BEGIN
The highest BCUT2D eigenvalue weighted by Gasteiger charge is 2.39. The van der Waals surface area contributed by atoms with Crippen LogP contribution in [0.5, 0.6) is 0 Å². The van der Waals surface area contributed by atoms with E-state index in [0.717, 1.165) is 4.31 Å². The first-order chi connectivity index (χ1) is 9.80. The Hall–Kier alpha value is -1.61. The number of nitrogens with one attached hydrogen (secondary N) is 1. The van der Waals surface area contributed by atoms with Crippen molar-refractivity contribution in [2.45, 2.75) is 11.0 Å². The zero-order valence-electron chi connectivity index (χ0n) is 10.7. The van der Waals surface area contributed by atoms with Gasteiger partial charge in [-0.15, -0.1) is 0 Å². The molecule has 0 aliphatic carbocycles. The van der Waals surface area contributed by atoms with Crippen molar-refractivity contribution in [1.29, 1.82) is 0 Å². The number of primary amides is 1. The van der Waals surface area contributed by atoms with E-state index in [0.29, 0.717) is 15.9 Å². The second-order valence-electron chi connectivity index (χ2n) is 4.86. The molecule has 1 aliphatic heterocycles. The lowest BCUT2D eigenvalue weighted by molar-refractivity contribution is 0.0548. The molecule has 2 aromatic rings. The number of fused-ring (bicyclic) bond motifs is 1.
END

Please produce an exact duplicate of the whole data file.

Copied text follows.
The highest BCUT2D eigenvalue weighted by Gasteiger charge is 2.39. The van der Waals surface area contributed by atoms with Crippen LogP contribution in [0.5, 0.6) is 0 Å². The van der Waals surface area contributed by atoms with E-state index in [0.717, 1.165) is 4.31 Å². The first-order chi connectivity index (χ1) is 9.80. The Hall–Kier alpha value is -1.61. The number of nitrogens with one attached hydrogen (secondary N) is 1. The van der Waals surface area contributed by atoms with Crippen molar-refractivity contribution in [2.45, 2.75) is 11.0 Å². The zero-order valence-electron chi connectivity index (χ0n) is 10.7. The van der Waals surface area contributed by atoms with Gasteiger partial charge in [-0.15, -0.1) is 0 Å². The molecule has 0 aliphatic carbocycles. The van der Waals surface area contributed by atoms with Crippen molar-refractivity contribution in [1.29, 1.82) is 0 Å². The number of primary amides is 1. The van der Waals surface area contributed by atoms with E-state index in [0.29, 0.717) is 15.9 Å². The second-order valence-electron chi connectivity index (χ2n) is 4.86. The molecule has 1 aliphatic heterocycles. The lowest BCUT2D eigenvalue weighted by molar-refractivity contribution is 0.0548. The molecule has 2 aromatic rings. The number of fused-ring (bicyclic) bond motifs is 1.